It was still a few hours before noon but some people had obviously been waiting all night to get into the square, they came searching for food and some of them found us still unpacking. We weren’t the only providers of food, but there was something comforting about a loaf of bread in the morning, especially when it still had some warmth form the oven. They called out to us asking for prices but a guard came a long and told them trading hadn’t opened yet. He was completely out of his league, these were people used to getting what they wanted and to them it didn’t matter if the law forbid trading from opening before a certain time. We did our best to ignore their conversation while we continued to ready the stall, although I couldn’t help but notice when he went to speak to a gaggle of other guards, I think one of them was his superior.

After a few minutes he came back over but ignored the  customers and went straight to us. He already looked stressed and the day had only just started.

“Look, I know you’re not supposed to start selling anything yet, but we’ve been told to keep this lot happy,” he jerked a thumb behind him at the growing crowd, keeping his voice low so only we could hear. “I’ve ‘ad a word with my captain and he’s said it’s alright for all the stall masters to start selling what they ‘ave to sell, but thinks you guys should up your price for the inconvenience of it.”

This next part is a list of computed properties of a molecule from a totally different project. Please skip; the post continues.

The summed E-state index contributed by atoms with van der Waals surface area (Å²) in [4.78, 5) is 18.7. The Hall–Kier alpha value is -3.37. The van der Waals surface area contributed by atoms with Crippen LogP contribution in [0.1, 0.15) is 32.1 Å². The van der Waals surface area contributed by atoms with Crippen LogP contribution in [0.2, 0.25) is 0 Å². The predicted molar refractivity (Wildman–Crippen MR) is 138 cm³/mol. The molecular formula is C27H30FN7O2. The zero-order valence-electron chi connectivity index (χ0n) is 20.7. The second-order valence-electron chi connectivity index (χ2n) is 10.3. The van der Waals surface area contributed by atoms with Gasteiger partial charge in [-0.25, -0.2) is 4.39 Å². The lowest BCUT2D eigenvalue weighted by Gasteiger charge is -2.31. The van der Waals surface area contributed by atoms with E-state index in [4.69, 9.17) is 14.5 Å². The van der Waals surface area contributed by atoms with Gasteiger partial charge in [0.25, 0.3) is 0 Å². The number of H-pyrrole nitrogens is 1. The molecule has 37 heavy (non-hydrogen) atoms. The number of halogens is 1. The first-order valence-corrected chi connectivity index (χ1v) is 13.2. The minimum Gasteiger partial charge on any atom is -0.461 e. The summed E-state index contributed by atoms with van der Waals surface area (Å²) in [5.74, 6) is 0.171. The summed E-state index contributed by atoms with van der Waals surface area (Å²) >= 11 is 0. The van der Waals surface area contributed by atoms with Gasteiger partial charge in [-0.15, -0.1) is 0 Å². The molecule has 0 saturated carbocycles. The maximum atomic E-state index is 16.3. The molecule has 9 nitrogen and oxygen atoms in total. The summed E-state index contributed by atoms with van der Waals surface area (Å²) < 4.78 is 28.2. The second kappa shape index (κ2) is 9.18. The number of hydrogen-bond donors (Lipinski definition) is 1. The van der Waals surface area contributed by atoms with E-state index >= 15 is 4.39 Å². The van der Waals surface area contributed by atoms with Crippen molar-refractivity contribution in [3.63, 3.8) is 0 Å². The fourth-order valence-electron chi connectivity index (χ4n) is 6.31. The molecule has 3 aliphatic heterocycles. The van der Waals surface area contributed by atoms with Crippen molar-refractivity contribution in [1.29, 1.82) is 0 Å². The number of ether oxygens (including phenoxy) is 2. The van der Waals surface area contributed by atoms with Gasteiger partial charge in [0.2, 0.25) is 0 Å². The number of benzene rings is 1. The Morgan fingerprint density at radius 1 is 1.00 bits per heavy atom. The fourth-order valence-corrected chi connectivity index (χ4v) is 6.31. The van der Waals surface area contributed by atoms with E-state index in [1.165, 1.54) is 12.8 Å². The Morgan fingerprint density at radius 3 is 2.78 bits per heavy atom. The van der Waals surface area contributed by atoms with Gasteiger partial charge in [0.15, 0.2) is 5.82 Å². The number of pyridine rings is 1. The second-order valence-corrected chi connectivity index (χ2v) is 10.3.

“Did your captain have a suggestion?” I asked, Warren gave me an odd look as if he’d never dream of ripping off our customers.

“I thought you might double it, but ‘e says triple,” he shrugged, “they can afford it I guess. Must be nice, not ‘aving to worry about money.”

I agreed with him and he turned towards the other stalls and passed them the same message. None of them looked as worried as Warren did.

“What d’you think?” Might as well give him a choice. He stayed silent for so long I really thought he wasn’t going to answer, but it’s not something he could just shrug away.